Sunday, May 19, 2019
Friday, May 17, 2019
A not-so-systemic review
A basic fact about child abuse fatalities
caseworkers were alarmed and overwhelmed by alerts as thousands of children were rated as needing urgent protection. More than 4,100 Illinois children were assigned a 90 percent or greater probability of death or injury, according to internal DCFS child-tracking data released to the Tribune under state public records laws. And 369 youngsters, all under age 9, got a 100 percent chance of death or serious injury in the next two years, the Tribune found.
At the same time, high-profile child deaths kept cropping up with little warning from the predictive analytics software, DCFS officials told the Tribune.
Wednesday, May 15, 2019
NCCPR in Youth Today on federal legislation that would take the last brake off the foster care steamroller
...The bill would more than double the amount of money the federal government forks over to states for foster care reimbursement each year. Even worse, this bill would remove the only small brake from what is less a runaway train than a lumbering foster care steamroller that crushes better alternatives for children....
Read the full column in Youth Today
Tuesday, May 14, 2019
Sunday, May 12, 2019
|For full details on time periods, methodology and sources|
see the NCCPR Big City Rate-of-Removal Index
Under the leadership of Commissioner Cynthia Figueroa, the agency has developed a fondness for “alternative facts” – desperately spinning data (and recent history) in the hope that no one will notice the simple truth: Year after year after year, Philadelphia tears apart families at either the highest or the second highest rate among America’s biggest cities, even when rates of family poverty are factored in. (Come to think of it, justifying the needless removal of children is something else Conway and Philadelphia DHS have in common.)
Here’s what DHS is claiming, according to a tweet from the agency: “Last year of 19,325 families reported, 3.8% had children removed due to safety.” In a tweet of her own, Figueroa claimed that “Philadelphia’s removal rate is inline with the National average and other big cities.”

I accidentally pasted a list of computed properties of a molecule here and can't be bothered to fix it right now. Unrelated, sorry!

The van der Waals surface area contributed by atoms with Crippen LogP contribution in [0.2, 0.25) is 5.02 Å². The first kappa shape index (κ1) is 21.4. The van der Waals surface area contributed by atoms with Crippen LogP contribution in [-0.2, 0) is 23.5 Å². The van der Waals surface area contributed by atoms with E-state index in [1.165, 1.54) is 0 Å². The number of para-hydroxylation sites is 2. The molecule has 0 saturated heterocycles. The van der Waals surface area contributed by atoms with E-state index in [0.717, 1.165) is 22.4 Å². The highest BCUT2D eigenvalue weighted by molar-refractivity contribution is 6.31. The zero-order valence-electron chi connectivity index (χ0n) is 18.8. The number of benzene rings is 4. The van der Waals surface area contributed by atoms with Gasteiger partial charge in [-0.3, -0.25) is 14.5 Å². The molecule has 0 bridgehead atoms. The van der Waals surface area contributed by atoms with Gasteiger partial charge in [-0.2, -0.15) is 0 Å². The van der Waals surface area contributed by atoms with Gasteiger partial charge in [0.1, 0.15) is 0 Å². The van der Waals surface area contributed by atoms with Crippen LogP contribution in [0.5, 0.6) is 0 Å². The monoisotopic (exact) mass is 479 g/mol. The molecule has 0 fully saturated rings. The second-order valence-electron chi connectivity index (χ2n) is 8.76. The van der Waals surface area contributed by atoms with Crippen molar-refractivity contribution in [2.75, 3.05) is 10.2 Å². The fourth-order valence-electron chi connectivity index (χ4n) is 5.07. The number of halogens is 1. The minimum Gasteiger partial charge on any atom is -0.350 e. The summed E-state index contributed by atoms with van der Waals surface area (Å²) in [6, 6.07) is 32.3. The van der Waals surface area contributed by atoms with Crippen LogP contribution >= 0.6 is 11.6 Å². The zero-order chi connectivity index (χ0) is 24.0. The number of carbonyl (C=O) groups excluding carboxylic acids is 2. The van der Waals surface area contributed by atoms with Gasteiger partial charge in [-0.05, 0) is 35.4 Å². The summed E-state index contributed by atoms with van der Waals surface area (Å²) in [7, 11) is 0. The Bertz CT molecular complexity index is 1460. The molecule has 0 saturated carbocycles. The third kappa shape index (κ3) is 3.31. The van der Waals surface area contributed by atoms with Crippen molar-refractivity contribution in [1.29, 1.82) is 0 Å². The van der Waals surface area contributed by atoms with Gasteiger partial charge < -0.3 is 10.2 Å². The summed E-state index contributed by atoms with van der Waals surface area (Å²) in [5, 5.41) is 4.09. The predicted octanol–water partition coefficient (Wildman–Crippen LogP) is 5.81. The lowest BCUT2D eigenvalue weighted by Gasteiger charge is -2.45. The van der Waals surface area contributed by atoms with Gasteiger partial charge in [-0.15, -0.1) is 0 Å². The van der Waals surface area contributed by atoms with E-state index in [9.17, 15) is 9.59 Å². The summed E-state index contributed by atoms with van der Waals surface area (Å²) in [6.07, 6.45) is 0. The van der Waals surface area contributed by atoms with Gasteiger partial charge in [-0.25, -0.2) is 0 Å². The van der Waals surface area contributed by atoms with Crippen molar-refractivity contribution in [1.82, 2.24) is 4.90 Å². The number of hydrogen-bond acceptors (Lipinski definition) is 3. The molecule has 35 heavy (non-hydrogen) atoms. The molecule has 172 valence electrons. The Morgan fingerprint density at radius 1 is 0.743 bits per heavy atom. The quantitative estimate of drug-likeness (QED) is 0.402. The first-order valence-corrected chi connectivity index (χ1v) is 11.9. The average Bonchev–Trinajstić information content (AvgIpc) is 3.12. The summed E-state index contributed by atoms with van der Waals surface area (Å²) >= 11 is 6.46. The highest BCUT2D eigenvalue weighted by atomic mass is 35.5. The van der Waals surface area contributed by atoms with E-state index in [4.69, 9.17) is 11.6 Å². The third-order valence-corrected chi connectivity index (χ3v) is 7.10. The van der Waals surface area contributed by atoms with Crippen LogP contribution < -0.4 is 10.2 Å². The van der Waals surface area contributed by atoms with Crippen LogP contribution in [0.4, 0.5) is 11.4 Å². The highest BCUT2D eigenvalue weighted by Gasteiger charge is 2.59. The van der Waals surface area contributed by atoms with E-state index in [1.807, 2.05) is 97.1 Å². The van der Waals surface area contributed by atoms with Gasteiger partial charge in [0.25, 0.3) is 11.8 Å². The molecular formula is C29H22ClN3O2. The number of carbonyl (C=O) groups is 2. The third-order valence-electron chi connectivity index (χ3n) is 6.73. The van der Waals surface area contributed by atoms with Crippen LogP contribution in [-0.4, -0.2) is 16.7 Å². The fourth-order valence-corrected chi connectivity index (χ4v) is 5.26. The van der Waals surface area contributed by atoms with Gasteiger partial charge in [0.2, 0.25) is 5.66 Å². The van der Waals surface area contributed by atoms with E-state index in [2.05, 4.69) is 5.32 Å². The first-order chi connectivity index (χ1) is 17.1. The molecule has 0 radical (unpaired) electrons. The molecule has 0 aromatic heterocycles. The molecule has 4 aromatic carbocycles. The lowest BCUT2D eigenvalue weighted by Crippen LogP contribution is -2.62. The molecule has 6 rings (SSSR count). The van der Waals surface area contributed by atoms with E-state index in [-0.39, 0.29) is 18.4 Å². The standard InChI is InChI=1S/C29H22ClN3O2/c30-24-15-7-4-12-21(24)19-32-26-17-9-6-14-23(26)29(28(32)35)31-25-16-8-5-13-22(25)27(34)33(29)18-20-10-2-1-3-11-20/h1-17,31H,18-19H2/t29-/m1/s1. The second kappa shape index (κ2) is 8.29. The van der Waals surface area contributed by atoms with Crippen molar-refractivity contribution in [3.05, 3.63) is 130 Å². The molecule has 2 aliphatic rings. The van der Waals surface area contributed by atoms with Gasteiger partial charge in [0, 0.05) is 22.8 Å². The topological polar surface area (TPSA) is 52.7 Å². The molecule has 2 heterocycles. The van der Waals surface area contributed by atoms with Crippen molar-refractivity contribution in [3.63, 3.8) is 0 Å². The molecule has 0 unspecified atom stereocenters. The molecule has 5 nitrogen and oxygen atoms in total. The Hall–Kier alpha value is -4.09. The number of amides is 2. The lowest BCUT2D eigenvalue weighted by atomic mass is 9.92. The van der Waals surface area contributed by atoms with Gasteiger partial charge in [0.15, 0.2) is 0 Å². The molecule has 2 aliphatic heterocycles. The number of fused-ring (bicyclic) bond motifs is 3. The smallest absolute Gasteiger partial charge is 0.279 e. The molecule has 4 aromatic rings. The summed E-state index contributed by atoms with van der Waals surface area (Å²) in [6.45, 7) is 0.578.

The basic number DHS doesn’t want you to know
Compared to what?
|With its fondness for "alternative facts," |
and its willingness to justify needlessly
separating families, Philadelphia DHS is the
Kellyanne Conway of child welfare agencies
(Photo by Gage Skidmore)
|For full details on time periods, methodology and sources see the|
NCCPR Big City Rate-of-Removal Index
Wednesday, May 8, 2019
The foster parent is a saint! The caseworkers are heroes! The birth parents are scum! (Unless they repent in which case they are merely sick.) And none of that is even the worst thing about this documentary.
Wrong from the start
Foster gets it wrong literally from the opening moments. It begins with the claim that one in eight American children will suffer a “confirmed” case of abuse or neglect by age 18. That’s not true.
A real-life “Aunt Ti.”
The only good parent is a redeemed parent
Reinforcing stereotypes about “drug babies.”
A massive invasion of privacy
The benefits of leaving L.A.
Monday, May 6, 2019
High-quality family defense dramatically shortens foster-care stays with no compromise of safety. That means thousands of children are trapped in foster care far longer than necessary.
|High quality family defense safely reduced|
foster care by an average of nearly four months.
For an infant that's nearly one-third, or more, of
her or his life.
Four months less in foster care
A lot of needless foster care
Even better outside New York City?
But what about entries?
Wednesday, May 1, 2019
Twenty-six years ago, a little boy in Chicago died a horrible death, and everybody learned the wrong lessons. Can the child welfare system – and the media – do better this time?
UPDATE, SEPTMEBER 15, 2020: The child welfare system has given its answer, and it is a resounding, and depressing “No.” Between fiscal years 2018 and 2020 the number of children torn from their homes in Illinois has skyrocketed 30%. The 17% increase in 2019 alone was the second highest increase in the country that year. In fact, even as the number of children taken over the course of a year nationwide approaches a 21-year low, the number taken in Illinois has hit a 21-year high.
|The story I wrote for the Chicago Reader in 1995.|
The harm of foster-care panic
When DCFS actually improved
Enter Chapin Hall
The research center Chapin Hall at the University of Chicago is expected next month to issue what [Gov. J.B.] Pritzker called “actionable recommendations” into how the DCFS’s Intact Family Services Unit functions.
But Chapin Hall has shared one conclusion in a press release: “With the lowest foster care entry rate in the nation, Illinois has a high threshold for child removal.”
● The low rate of removal in Illinois is driven almost entirely by Cook County. It’s not unusual for big cities to have lower rates of removal than their surrounding states, possibly because caseworkers in big cities may see more poverty and are less likely to confuse that poverty with neglect.
Then how do we fix this?
A test for Illinois media
** - The DCFS Inspector General gives a higher figure for deaths known to the system. But it appears she also uses a much broader definition of "known to the system" - any child who was the subject of a call to the state child abuse hotline. So while her figures show more needles, her comparison involves a much larger haystack. Also, as the Chicago Tribune points out, the Inspector General's figures don't indicate how many of these deaths were due to abuse and neglect.